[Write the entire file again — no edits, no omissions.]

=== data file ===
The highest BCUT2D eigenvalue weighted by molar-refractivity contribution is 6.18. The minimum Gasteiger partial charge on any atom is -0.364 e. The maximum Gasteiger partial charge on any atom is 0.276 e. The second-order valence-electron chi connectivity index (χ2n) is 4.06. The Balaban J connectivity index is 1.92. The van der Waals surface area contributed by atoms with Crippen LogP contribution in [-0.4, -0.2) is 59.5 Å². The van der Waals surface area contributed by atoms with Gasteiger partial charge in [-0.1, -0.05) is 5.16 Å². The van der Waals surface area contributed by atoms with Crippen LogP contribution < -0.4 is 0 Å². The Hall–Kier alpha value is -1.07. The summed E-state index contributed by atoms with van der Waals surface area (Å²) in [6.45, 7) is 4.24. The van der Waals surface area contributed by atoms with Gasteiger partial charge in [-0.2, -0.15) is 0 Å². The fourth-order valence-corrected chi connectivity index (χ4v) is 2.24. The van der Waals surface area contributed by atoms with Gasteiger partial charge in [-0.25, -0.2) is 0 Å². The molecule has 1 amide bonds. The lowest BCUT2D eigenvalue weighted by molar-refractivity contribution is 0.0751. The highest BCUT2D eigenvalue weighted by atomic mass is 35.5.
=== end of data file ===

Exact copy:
The highest BCUT2D eigenvalue weighted by molar-refractivity contribution is 6.18. The minimum Gasteiger partial charge on any atom is -0.364 e. The maximum Gasteiger partial charge on any atom is 0.276 e. The second-order valence-electron chi connectivity index (χ2n) is 4.06. The Balaban J connectivity index is 1.92. The van der Waals surface area contributed by atoms with Crippen LogP contribution in [-0.4, -0.2) is 59.5 Å². The van der Waals surface area contributed by atoms with Gasteiger partial charge in [-0.1, -0.05) is 5.16 Å². The van der Waals surface area contributed by atoms with Crippen LogP contribution < -0.4 is 0 Å². The Hall–Kier alpha value is -1.07. The summed E-state index contributed by atoms with van der Waals surface area (Å²) in [6.45, 7) is 4.24. The van der Waals surface area contributed by atoms with Gasteiger partial charge in [-0.2, -0.15) is 0 Å². The fourth-order valence-corrected chi connectivity index (χ4v) is 2.24. The van der Waals surface area contributed by atoms with Gasteiger partial charge in [-0.25, -0.2) is 0 Å². The molecule has 1 amide bonds. The lowest BCUT2D eigenvalue weighted by molar-refractivity contribution is 0.0751. The highest BCUT2D eigenvalue weighted by atomic mass is 35.5.